John Anderson is our expert on staff when it comes to paint questions! We asked him to share some tips on paint applicators — here’s a summary of his pointers…
ROLLERS: There are lots of different rollers to choose from on the market. Nap size makes a huge difference in the finish, so take that into consideration when choosing a roller. The thicker the nap, the more textured the finish. If you are looking for an orange-peel-type texture, you’ll want a thicker nap of 3/4″-1″. For a smoother finish, choose something with less of a nap — 1/2″ or less. We carry a Lint-Free roller made by Purdy. For a few dollars more, it’s well worth the investment for a clean, smooth finish coat.
Rollers are usually not intended to be washed and reused for another paint job…however one pointer for getting repeat use out of your roller for consecutive days of painting the same room is to wrap your roller tightly in the plastic bag in which it was originally wrapped and tie it tightly. If you can’t get the roller into the bag, use a zip-lock bag to seal off the air. You can also soak a paper towel, wring it out, and add it to the bag. This should keep overnight and remain moist enough for you to reuse the next day. Some people even put the sealed roller in the refrigerator over night to slow the drying process of the roller.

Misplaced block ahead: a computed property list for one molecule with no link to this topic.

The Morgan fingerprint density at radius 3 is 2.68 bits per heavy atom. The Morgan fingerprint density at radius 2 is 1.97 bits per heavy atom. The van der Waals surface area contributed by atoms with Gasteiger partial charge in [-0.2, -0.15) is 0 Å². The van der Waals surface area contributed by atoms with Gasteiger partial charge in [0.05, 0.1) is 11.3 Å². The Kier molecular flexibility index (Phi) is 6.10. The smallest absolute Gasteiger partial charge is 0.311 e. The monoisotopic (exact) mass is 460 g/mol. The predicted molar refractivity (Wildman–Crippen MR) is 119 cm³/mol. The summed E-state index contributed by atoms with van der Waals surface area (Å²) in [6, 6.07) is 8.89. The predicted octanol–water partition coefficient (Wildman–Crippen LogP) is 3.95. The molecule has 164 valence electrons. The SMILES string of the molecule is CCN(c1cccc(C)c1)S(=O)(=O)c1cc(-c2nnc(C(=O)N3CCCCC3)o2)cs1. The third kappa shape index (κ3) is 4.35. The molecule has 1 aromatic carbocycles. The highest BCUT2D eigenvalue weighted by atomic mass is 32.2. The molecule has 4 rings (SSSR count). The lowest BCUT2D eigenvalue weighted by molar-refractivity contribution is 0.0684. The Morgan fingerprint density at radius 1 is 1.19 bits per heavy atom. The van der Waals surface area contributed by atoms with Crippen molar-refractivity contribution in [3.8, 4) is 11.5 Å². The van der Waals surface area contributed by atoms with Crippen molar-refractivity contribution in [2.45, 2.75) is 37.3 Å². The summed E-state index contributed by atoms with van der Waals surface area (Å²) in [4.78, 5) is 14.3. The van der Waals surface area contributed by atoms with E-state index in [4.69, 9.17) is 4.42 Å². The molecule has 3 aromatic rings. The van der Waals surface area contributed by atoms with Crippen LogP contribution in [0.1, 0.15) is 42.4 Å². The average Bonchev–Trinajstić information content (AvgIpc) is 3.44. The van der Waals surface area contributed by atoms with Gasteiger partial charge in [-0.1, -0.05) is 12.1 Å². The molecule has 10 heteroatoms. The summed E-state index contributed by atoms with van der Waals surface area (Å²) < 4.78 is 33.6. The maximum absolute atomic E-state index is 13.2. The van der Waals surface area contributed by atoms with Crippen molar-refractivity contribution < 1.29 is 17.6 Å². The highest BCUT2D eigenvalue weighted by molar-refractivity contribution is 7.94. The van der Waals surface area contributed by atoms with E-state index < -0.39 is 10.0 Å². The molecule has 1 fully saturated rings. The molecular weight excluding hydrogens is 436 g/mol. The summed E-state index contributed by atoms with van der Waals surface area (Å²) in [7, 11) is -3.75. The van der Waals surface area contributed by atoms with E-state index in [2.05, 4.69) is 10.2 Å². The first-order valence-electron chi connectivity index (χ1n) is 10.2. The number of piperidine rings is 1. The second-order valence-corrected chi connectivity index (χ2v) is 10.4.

PAINT BRUSHES: Paint brushes, on the other hand, are intended to be reused for multiple paint jobs. When shopping around for a paint brush, it’s worth the little extra money to get a quality brush. Cheaper brushes tend to leave bristles and fibers behind on the wall, making for a poor-quality and unclean-looking finish. Purdy brushes are the top of the line brand that we carry. We also recommend Silver Top brand brushes, which are a very good quality for the price.
When using a latex, water-based paint, it is very easy to care for your brushes. Immediately after painting, wash the brush in the sink with soap and water. Hang the brush to dry, bristles down, and then return the brush to it’s original cardboard or plastic cover. To clean brushes used with oil-based paints, you’ll first need to comb the excess paint from the brush. Then, rinse the brush thoroughly in a bucket of paint thinner for approximately 5 minutes. Lay out a surface of paper towels and blot the excess paint thinner from the brushes. Using a second, fresh bucket of paint thinner, repeat this process again 2-3 additional times. It is recommended to do this once again with a third fresh bucket of paint thinner, repeating again 2-3 times. Squeeze the excess paint thinner from the brushes back into your buckets and combine the liquid from all three buckets. Seal and dispose of the used paint thinner. Beat the brushes to remove any addition paint thinner and let dry. Gloves are strongly suggested when using paint thinner.
People often focus on selecting the best paint on the market and then purchase cheap applicators. The quality of your brushes and rollers plays a huge role in the quality of your finished project, and in the ease of application. Investing in high-quality applicators, and in taking the time to properly care for them, will help.